Tag Archives: Middle East

Writing gets complicated

The Sumerians used a stylus to make symbols in soft clay. The symbols represented things they wanted to count, like stuff they were buying or selling. Think about sheaves of barley; poultry or livestock; pots of olive oil; baskets of dried fish. It was an accounting system for business. There were symbols for counting—numbers—and symbols to represent things—pictograms.

Over a long period of time, though, these symbols developed into a writing system that could record things people say. New meanings were introduced. Sometimes a symbol represented an idea—that’s called an ideogram. For instance, a symbol that looks like the sun may represent the sun (pictogram), or maybe a day or noon or the passage of time (ideogram). A foot symbol might mean a foot (pictogram), or walking or running or a distance (ideogram).

This writing system became pretty complicated. There were thousands of these symbols and more than one meaning for a lot of them. The ordinary shmoes who had used symbols to count their goods could no longer read or write in this system. You had to be trained to do it. You had to be a scribe.

https://saffroninteractive.com/a-brief-history-of-pictograms-and-ideograms/
https://www.thoughtco.com/what-is-an-ideogram-1691050
https://www.historyofvisualcommunication.com/02-ideograms

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Stylin’ with the stylus

You hold it like a pencil.

The Sumerians didn’t have pencils to write with. Instead, they took a dry reed, stiff as a stick, and cut the end off at a 90° angle. Using a knife or by sanding it, they made the end of the reed rectangular. The corners needed to be sharp! They used the corners and the edges of the stylus to press triangles and lines into a soft clay tablet. This style of writing is called cuneiform (koo-NAY-i-form), from Latin words that mean triangle (cune-) and shape (form). The writing tool is called a stylus (STY-loos), plural styli (STY-lee).

http://writingcuneiform.blogspot.com/2012/10/2-making-stylus.html
http://writingcuneiform.blogspot.com/2012/10/5-making-basic-wedges.html

By the way, up until I researched this post I thought that the reed’s cross-section was triangular. Can you see how red my face is? Research, gang. You’re never too old to learn!

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Chicken scratchings

Here’s something else clay is good for: writing stuff down.

I’m just guessing here. How would you write a number before there were numbers?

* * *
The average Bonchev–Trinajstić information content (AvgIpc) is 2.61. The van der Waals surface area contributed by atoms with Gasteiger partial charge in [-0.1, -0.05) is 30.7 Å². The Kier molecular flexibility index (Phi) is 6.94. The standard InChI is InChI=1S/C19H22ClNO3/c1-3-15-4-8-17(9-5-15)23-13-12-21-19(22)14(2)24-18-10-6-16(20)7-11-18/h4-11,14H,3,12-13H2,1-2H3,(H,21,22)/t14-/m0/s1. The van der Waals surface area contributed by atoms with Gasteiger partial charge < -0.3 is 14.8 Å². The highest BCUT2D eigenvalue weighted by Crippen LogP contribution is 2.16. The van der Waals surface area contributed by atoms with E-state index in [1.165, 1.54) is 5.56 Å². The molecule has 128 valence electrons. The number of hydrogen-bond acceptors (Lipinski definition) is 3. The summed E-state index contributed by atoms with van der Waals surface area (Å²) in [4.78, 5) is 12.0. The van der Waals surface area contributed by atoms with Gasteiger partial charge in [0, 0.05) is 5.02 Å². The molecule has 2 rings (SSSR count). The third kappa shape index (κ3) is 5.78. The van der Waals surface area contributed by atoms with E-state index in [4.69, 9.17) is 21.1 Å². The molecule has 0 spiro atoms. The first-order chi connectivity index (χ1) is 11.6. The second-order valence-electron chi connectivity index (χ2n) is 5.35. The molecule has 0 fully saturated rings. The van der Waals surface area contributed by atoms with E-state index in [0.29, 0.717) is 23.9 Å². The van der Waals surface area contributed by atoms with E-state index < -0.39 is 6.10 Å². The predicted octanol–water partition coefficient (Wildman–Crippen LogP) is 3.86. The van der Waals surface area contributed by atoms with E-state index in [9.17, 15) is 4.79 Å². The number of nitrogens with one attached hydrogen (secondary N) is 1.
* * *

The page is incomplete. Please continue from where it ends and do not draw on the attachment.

Before it’s fired, clay is soft enough to make marks in. A Sumerian writer would spread out a blob of clay to make a flat tablet. A chicken farmer who wanted to count his chickens could draw little pictures of them on a clay tablet, instead of carrying around clay chicken-tokens. These drawings would have been very simple—maybe a dot and 2 lines for legs? A symbol of a chicken represented a real chicken. A symbol that represents a person, place or thing is called a pictogram.

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Putting the pot in Mesopotamia

Sumerian pots 4,500 bc

“Clay is a form of soil made up of very small particles of aluminum silicate created by the chemical weathering of rock.”

In the mountains of Turkey, melting snow turned to water that coursed over granite rocks and wore away at them. Teeny-tiny mineral particles were carried by the water down, down from the mountains and eventually into river- and stream-beds in the Tigris-Euphates valley. Over a long time, those particles became clay. You can dig clay out of the ground and make stuff from it, like pots. Clay is what they call plastic: you can form it into different shapes. Clay can be fired—heated at a really high temperature—to become hard and impervious to water. When they dig up ancient sites where people lived, archæologists find pieces of pottery that is thousands of years old.

https://sciencing.com/how-is-clay-soil-formed-13406937.htmlhttp://www.pottery-on-the-wheel.com/what-is-clay.htmlhttps://www.infoplease.com/culture-entertainment/art-architecture/clay-and-pottery

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How to start up a civilization

Sumer, in the ancient Middle East, was the very beginning of Western Civilization.

Mesopotamia, the land between the rivers (I put in modern place names so you can find this on a bigger map).

A civilization means a big group of people with a government and laws; an economy; technology; religion; and a language and writing system. The Sumerians had all that. They were located in between the Tigris (TEE- gris) and Euphrates (EH-you-FRAH-tays) Rivers—a valley that extends from the Mediterranean Sea to the Persian Gulf.* It’s a friendly place to farm: melting snow from mountains in Turkey feeds the rivers which flood regularly. When the rivers recede they leave behind a sludge of decayed plants, dead bugs and fish bones. That sludge, or silt, is fantastic for growing plants in. The Sumerians learned to control the flood. They built levees and dug canals and reservoirs so they could bring water wherever and whenever it was needed.
https://science.howstuffworks.com/engineering/structural/levee.htm

Remember that farming for food turned out to be easier than hunting or gathering it. Levees and canals made farming easier still. That meant not everybody had to work on a farm. People could have other jobs, like priests or scribes. Some people built houses and towers. Some people ran the government. This is how a civilization gets started.

Mesopotamia: from Greek words— ‘meso’ means between; ‘potamia’ means rivers.

* Yes, I know, I’m a pronunciation geek.

https://www.penfield.edu/webpages/jgiotto/onlinetextbook.cfm?subpage=1525827

The Sumerians


https://mesopotamia.mrdonn.org/inventions.html

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